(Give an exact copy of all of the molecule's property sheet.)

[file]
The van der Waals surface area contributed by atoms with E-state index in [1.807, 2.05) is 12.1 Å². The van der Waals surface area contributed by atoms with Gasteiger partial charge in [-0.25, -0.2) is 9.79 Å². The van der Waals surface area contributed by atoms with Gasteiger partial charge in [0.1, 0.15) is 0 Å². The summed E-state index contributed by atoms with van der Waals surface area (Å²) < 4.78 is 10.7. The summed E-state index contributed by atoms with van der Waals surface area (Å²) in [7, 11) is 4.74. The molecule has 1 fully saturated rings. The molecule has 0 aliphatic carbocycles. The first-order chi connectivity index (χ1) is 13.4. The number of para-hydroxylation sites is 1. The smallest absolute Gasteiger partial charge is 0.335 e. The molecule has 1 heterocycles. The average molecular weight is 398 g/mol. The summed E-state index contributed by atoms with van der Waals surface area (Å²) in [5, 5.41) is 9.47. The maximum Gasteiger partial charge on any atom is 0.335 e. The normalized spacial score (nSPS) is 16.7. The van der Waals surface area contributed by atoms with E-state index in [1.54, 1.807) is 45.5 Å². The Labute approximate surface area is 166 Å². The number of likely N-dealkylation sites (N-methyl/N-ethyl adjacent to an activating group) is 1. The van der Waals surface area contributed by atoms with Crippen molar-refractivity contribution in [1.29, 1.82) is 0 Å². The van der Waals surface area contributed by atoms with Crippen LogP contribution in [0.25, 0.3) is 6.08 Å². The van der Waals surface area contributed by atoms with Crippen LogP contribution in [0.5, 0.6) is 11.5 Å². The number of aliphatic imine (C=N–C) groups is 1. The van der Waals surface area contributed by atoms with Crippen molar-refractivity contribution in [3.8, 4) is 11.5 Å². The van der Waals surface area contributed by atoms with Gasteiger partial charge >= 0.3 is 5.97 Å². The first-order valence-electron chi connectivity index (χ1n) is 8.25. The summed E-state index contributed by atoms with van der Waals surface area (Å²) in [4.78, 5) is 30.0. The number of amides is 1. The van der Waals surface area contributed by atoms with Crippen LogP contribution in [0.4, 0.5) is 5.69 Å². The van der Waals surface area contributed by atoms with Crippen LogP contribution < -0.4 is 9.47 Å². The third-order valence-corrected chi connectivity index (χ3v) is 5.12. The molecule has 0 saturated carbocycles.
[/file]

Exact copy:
The van der Waals surface area contributed by atoms with E-state index in [1.807, 2.05) is 12.1 Å². The van der Waals surface area contributed by atoms with Gasteiger partial charge in [-0.25, -0.2) is 9.79 Å². The van der Waals surface area contributed by atoms with Gasteiger partial charge in [0.1, 0.15) is 0 Å². The summed E-state index contributed by atoms with van der Waals surface area (Å²) < 4.78 is 10.7. The summed E-state index contributed by atoms with van der Waals surface area (Å²) in [7, 11) is 4.74. The molecule has 1 fully saturated rings. The molecule has 0 aliphatic carbocycles. The first-order chi connectivity index (χ1) is 13.4. The number of para-hydroxylation sites is 1. The smallest absolute Gasteiger partial charge is 0.335 e. The molecule has 1 heterocycles. The average molecular weight is 398 g/mol. The summed E-state index contributed by atoms with van der Waals surface area (Å²) in [5, 5.41) is 9.47. The maximum Gasteiger partial charge on any atom is 0.335 e. The normalized spacial score (nSPS) is 16.7. The van der Waals surface area contributed by atoms with E-state index in [1.54, 1.807) is 45.5 Å². The Labute approximate surface area is 166 Å². The number of likely N-dealkylation sites (N-methyl/N-ethyl adjacent to an activating group) is 1. The van der Waals surface area contributed by atoms with Crippen molar-refractivity contribution in [1.29, 1.82) is 0 Å². The van der Waals surface area contributed by atoms with Crippen LogP contribution in [0.25, 0.3) is 6.08 Å². The van der Waals surface area contributed by atoms with Crippen LogP contribution in [0.5, 0.6) is 11.5 Å². The number of aliphatic imine (C=N–C) groups is 1. The van der Waals surface area contributed by atoms with Crippen molar-refractivity contribution in [3.8, 4) is 11.5 Å². The van der Waals surface area contributed by atoms with Gasteiger partial charge >= 0.3 is 5.97 Å². The first-order valence-electron chi connectivity index (χ1n) is 8.25. The summed E-state index contributed by atoms with van der Waals surface area (Å²) in [4.78, 5) is 30.0. The number of amides is 1. The van der Waals surface area contributed by atoms with Crippen LogP contribution in [0.4, 0.5) is 5.69 Å². The van der Waals surface area contributed by atoms with Crippen LogP contribution < -0.4 is 9.47 Å². The third-order valence-corrected chi connectivity index (χ3v) is 5.12. The molecule has 0 saturated carbocycles.